16. Quedlinburg Abbey Gardens
The lush gardens on Quedlinburg's Palace Hill offer magnificent views of Quedlinburg (UNESCO World Heritage Site), the abbey gardens, and Brühl Park. The abbey garden with its Baroque main axis and pool connects the city centre with Brühl Park, a landscaped park with a Baroque hunting lodge. This home to an explosion of colour comes early summer as the wild garlic carpets the forest floor in white and emits its spicy scent across the park.
The abbey garden at the foot of palace hill, located in the Bode valley, had parterres, fruit trees, and vegetable gardens laid out on both sides of the middle axis aligned with the palace in the 18th century. When the Protestant foundation was dissolved in 1830, the garden was first leased and then sold off in 1827. It was then used for commercial purposes and quickly gained an international reputation as a centre for garden seeds. The axis was finally restored in 2006.
The Brühl, adjoining to the south, once belonged to the St Wiperti Abbey here, was given over to the foundation during the Reformation. It got its square shape traversed with an avenue under Abbess Anna Dorothea in 1685. Abbess Anna Amalie added the diagonal avenues in 1757. By the end of the 18th century, the last Abbess Sophie Albertine had a landscape garden laid out to the east of the Brühl.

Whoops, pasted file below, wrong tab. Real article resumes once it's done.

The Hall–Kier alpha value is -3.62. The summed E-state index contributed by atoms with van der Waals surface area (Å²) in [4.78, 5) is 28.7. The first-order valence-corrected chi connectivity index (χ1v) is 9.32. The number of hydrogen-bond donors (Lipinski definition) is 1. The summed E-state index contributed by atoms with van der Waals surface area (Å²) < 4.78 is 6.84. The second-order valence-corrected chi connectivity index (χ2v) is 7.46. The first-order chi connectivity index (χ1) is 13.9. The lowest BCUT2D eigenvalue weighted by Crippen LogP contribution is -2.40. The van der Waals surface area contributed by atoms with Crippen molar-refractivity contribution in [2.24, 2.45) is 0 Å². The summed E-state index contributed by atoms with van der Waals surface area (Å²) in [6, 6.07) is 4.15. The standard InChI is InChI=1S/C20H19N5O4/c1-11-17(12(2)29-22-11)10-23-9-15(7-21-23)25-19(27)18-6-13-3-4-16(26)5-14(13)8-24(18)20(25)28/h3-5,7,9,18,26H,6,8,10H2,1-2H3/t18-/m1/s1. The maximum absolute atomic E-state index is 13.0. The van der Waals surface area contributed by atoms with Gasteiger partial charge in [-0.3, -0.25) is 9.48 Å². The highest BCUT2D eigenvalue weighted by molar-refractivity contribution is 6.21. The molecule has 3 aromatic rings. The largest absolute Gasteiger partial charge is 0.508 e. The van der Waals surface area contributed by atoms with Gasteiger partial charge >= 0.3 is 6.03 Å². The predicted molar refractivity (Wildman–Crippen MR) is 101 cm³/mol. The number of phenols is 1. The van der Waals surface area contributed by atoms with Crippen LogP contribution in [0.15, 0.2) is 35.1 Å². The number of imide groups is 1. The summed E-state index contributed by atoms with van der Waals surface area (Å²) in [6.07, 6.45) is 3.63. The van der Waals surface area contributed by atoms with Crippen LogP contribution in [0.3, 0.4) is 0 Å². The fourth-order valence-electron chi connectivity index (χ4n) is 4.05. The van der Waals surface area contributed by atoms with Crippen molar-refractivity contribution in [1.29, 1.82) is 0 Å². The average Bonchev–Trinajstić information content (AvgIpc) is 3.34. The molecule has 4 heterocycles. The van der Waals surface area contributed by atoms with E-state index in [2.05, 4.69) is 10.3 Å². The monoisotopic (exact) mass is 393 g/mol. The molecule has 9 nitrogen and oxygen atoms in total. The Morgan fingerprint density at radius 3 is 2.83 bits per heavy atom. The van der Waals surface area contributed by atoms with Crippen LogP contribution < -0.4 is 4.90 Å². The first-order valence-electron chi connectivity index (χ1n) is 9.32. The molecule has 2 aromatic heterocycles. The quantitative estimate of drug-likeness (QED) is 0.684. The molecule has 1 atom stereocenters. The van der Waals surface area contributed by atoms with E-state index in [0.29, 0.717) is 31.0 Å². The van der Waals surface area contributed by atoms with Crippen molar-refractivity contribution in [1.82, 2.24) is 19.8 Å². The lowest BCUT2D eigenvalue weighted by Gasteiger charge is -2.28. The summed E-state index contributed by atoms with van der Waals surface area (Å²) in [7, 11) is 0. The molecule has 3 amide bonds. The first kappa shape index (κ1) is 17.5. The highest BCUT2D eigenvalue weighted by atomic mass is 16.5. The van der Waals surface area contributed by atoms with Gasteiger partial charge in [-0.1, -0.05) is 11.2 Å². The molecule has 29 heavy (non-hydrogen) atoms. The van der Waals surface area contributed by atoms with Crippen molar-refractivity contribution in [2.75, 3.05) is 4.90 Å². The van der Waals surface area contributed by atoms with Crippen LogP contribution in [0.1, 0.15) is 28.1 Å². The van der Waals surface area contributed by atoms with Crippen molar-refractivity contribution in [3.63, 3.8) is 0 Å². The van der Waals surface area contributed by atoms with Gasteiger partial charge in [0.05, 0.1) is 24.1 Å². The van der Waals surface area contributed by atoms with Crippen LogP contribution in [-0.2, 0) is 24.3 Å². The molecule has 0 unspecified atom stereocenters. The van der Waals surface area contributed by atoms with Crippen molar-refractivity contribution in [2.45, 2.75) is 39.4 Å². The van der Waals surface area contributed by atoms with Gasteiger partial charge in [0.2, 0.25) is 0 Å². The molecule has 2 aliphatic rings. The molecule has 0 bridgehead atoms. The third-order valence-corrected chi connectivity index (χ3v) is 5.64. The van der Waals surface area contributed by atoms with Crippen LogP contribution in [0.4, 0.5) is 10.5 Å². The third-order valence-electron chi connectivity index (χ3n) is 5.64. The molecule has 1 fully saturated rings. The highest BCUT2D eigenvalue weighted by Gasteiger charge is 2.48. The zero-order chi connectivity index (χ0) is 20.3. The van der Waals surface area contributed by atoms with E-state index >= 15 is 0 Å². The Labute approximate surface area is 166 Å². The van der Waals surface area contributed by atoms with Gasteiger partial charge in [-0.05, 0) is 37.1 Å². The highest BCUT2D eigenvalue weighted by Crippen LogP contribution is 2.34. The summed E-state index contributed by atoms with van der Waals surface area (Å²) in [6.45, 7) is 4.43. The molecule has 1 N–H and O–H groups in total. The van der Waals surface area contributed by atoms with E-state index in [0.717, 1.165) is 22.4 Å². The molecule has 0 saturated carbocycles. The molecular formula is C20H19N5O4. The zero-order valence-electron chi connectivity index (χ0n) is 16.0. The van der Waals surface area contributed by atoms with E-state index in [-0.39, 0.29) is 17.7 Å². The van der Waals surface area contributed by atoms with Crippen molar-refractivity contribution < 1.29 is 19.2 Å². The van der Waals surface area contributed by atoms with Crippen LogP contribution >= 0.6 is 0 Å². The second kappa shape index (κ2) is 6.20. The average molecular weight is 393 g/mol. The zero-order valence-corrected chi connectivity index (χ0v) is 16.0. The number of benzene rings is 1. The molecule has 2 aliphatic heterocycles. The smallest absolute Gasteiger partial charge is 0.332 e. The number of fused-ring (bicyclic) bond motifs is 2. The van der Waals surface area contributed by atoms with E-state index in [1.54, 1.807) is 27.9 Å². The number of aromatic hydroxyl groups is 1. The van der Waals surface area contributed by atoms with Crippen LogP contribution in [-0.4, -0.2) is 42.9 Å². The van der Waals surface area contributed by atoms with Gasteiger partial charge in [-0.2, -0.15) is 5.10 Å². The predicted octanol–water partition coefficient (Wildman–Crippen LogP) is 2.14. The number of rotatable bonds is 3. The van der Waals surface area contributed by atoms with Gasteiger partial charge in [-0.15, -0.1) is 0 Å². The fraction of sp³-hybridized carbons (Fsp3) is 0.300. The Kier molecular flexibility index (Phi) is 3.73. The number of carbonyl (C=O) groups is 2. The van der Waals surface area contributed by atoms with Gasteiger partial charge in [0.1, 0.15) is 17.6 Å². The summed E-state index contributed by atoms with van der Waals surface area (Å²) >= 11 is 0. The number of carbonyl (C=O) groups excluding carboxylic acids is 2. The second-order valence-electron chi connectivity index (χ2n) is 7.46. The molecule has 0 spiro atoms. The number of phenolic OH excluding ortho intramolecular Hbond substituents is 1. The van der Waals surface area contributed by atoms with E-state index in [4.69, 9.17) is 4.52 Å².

The Brühl was bequeathed to the city by Prussian king Frederick William III in 1817. Additional pieces of land were added to create a large park. Two significant landscape architects were responsible for its subsequent beautification: Eduard Petzold from 1866 and then the Head of Horticultural in Magdeburg Johann Gottlieb Schoch from 1900. Among the most valuable features in the park are the monuments to poet Friedrich Gottlieb Klopstock and geographer Carl Ritter, both natives of the city.
Also characteristic of the palace hill in Quedlinburg are the Romanesque collegiate church and the Renaissance palace from the 16th and 17th centuries, now home to the Municipal Museum. The flourishing palace gardens present both the geometric shapes of the old Renaissance garden and its redesign from the 1920s.